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Random House
"The Mormon People: The Making of an American Faith" is intended to offer an introduction of the LDS faith to readers.
There are interpretations in the book that are mine, ideas that are unique to me and arguments I am proud of that no one has made yet. —Matthew Bowman

On one hand, Mormons have long been respected for their work ethic, integrity and family values. They have also been persecuted as polygamists and passed off as crazy religious fanatics with a strange history.

So with two Latter-day Saints running for president and the church receiving unprecedented cultural attention in a variety of arenas, Random House Publishing saw an opportunity.

The publishing house enlisted the services of religious historian Matthew Bowman to write a book intended as an introduction to the LDS faith. The result of his work is titled “The Mormon People: The Making of an American Faith” (Random House, $26) and was released on Jan. 24.

Jon Meacham, a Random House editor and Pulitzer Prize-winning author, originally approached notable historian Richard L. Bushman about writing the book in late June 2011. Bushman declined and recommended Bowman, a massive honor for the young Georgetown graduate. Meacham then asked Bowman if he could finish the book in two months so it could be published in time for the 2012 Iowa Caucus.

“I don’t think I can write a book on Mormonism in two months,” Bowman said.

“OK, fair enough. What if we gave you until Sept. 15?” Meacham countered.

“I felt I had pushed him as far as I could. I could not pass up the opportunity, so I agreed,” Bowman said in a phone interview.

Although he says many could have written this book, Bowman produced the 350-page manuscript in about 80 days. He accomplished the feat by maintaining a grueling pace of about 30 pages a week.

“The greatest challenge was the pace of writing it,” Bowman said. “There are things I would have liked to have done that I could not because of the pace.”

Bowman described “The Mormon People” as a synthesis of the massive amount of writings on Mormon history compiled in the past half-century.

“There are interpretations in the book that are mine, ideas that are unique to me and arguments I am proud of that no one has made yet,” Bowman said. “But in the broader sense, it is a synthesis of other work. I could not have written it had the work not been done in the past 30 to 40 years.”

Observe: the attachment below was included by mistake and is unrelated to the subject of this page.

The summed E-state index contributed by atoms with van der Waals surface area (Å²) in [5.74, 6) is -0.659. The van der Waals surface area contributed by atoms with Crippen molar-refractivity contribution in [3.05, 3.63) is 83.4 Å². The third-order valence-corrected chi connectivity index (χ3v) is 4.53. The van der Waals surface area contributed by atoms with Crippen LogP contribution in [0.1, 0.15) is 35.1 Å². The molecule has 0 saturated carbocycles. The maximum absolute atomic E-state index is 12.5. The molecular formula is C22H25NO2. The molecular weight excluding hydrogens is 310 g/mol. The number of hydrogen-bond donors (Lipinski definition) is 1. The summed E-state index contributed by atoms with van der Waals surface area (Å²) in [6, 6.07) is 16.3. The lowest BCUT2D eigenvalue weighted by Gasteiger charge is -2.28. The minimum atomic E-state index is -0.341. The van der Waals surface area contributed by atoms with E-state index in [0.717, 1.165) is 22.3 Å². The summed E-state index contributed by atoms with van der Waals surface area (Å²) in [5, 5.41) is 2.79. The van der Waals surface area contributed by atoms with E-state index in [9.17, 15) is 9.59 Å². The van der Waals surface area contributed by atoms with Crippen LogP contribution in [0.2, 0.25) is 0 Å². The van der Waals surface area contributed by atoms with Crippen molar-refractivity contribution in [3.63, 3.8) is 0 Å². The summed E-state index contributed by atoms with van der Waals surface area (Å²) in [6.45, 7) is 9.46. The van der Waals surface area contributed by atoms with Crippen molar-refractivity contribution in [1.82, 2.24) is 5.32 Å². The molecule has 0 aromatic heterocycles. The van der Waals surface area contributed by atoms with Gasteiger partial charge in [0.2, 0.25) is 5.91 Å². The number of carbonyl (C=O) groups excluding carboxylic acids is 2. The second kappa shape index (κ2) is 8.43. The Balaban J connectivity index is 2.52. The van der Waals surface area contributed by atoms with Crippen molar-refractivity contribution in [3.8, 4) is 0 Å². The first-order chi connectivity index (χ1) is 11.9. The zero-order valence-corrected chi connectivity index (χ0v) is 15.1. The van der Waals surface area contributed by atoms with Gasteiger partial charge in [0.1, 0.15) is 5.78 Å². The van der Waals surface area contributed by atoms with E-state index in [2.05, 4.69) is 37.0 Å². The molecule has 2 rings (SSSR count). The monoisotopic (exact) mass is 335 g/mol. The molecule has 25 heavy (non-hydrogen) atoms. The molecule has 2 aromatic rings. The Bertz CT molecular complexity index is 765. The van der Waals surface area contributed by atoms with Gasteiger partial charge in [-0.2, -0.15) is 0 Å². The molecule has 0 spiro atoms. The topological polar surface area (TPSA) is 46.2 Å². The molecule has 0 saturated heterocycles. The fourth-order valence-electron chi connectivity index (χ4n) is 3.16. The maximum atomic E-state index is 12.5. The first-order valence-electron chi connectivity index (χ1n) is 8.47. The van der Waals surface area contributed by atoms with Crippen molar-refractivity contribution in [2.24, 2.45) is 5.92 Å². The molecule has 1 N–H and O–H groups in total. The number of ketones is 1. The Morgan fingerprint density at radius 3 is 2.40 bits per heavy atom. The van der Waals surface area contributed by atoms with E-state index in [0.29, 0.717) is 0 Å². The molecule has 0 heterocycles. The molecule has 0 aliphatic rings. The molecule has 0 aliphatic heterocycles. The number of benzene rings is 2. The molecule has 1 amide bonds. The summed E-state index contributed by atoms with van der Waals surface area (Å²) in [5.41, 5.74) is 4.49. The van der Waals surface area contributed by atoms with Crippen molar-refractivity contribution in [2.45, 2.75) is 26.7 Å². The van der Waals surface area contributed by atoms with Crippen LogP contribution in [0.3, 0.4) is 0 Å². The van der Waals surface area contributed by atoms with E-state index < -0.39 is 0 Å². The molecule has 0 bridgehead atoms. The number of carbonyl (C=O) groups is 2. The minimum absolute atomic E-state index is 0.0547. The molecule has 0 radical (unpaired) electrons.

Bowman recounts the church’s origin and development, explains how Mormonism came to be one of the fastest-growing religions in the world by the turn of the 21st century (currently with a worldwide membership of about 14 million), and sets the scene for the 2012 presidential election. A breakdown of the organization of The Church of Jesus Christ of Latter-day Saints and its terminology is included in the appendix. Bowman dedicated the book to Bushman, a mentor, friend and the author of “Rough Stone Rolling," a 2005 biography of the church’s founder, Joseph Smith.

One question Bowman wrestled with in writing the book was, “What precisely is it that makes Mormonism different?”

“Why was it so scandalous in the 19th century and why is it still so scandalous? Mormons are bemused at why exactly it is that so many other Americans find Mormons weird,” said Bowman, a practicing Mormon himself. “Mormons don’t feel weird. They watch the same TV shows, buy the same cereal and wear the same clothes from J. Crew like everybody else.

“The way (the faith) managed to so thoroughly fit a radical theological and social tradition into the mundane American life … Mormonism is one of the great stories of the 20th century,” Bowman said. “As someone who has studied non-Mormon religion and culture, this is something I hope to bring to the story. It’s only when you look at it from the outside that you begin to grasp how magnificently peculiar Mormonism can be.”

Bowman received his doctorate in American religious history from Georgetown University and teaches at Hampden-Sydney College in Virginia.

Click here to read an excerpt from "The Mormon People: The Making of An American Faith."

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